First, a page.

Drinking coffee reduces the risk of diabetes as well, which is a common risk factor of liver cancer. B. Sub-point: One of the other medical uses of coffee is in preventing Alzheimer’s disease and dementia. 1. Supporting details: The most common neurodegenerative disease and number 1 cause of dementia is Alzheimer’s. 2. There is no cure for Alzheimer’s, however it has been shown that coffee drinkers have up to a 65% lower risk of getting the disease. [You might be thinking coffee is a miracle drink after some of those statistics, however it also has many negative effects on health as well. ] III.

Main Point: There are a great deal of health issues that can result from drinking coffee, with some of the most common being addiction, insomnia and increased blood pressure. A. Sub-point: As a college student, one of the last things you will ever want to experience is insomnia, but it is a regular side effect of coffee. 1. Supporting details: By blocking certain receptors in the brain, coffee prevents chemicals that induce sleep from being used. B. Sub-point: Another widely studied effect of coffee, specifically caffeine, is how addictive it is. 1. Supporting details: Caffeine stimulates the central nervous system and regular use will result in a physical dependence.

2. If a regular coffee drinker doesn’t have their daily cup, they will feel fatigued, irritable, and experience headaches within the first 24 hours. Conclusion 1. Transition Signal: In conclusion, coffee isn’t for everyone but if you do choose to consume it, you at least now know how it affects you. 2. Summary of Main Points: Throughout this speech we looked at how coffee first gained popularity in the human race, some of it’s positive health benefits as well as some of the negatives.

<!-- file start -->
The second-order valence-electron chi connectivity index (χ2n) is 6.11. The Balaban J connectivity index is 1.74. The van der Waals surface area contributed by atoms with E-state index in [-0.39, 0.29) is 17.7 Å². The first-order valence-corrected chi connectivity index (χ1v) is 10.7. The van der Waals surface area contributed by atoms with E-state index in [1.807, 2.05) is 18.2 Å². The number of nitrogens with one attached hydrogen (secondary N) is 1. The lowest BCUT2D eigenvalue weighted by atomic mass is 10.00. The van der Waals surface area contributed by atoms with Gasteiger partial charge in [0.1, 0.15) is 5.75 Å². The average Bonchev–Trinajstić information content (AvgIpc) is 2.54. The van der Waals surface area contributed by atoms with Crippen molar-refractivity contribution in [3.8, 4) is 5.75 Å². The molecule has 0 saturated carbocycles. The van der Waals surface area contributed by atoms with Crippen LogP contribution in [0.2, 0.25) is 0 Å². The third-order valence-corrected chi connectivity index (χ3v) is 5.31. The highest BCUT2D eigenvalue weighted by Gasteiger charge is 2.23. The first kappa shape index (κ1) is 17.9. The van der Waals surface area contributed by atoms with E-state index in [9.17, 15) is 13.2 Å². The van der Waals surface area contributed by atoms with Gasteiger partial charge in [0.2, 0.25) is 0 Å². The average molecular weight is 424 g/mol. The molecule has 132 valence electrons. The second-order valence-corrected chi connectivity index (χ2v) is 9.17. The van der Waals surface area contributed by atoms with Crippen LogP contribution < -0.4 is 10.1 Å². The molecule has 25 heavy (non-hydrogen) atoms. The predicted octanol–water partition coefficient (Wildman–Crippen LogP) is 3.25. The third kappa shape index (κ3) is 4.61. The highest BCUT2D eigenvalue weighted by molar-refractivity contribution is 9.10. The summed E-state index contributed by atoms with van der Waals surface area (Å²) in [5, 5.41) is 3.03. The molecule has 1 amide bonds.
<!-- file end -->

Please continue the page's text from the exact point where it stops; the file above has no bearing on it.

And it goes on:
3. Call to Action: Even if you’ve never been a fan of coffee, try drinking a cup before your next study session and see if you still don’t like it. 4. Memorable end: Although it may be addicting and cause serious potential health problems, there must be something special about coffee considering over half of adults in the U. S. drink it daily.

References: 1) “Coffee Acts Just like Cocaine, Says Scientist. ” BeverageDaily. com. Beverage Daily, 02 Sept. 2002. Web. 12 Nov. 2014. 2) Goldschein, Eric. “11 Incredible Facts About The Global Coffee Industry. ” Business Insider. Business Insider, Inc, 14 Nov. 2011. Web. 12 Nov. 2014. 3) Gunnars, Kris.

“13 Proven Health Benefits of Coffee” Authority Nutrition. N. p. , n. d. Web. 12 Nov. 2014. 4) “The History Of Coffee. ” – National Coffee Association. NCA, n. d. Web. 12 Nov. 2014. 5) Stromberg, Joseph. “This Is How Your Brain Becomes Addicted to Caffeine. ” Smithsonian. N. p. , 9 Aug. 2013.

Web. 11 Nov. 2014. 6) Van Dam, Rob. “Ask the Expert: Coffee and Health. ” The Nutrition Source. Harvard School of Public Health, n. d. Web. 09 Nov. 2014. 7) Weber, Belinda. “Coffee Consumption Cuts Liver Cancer Risk. ” Medical News Today. MediLexicon International, 22 Oct. 2013. Web. 12 Nov. 2014. .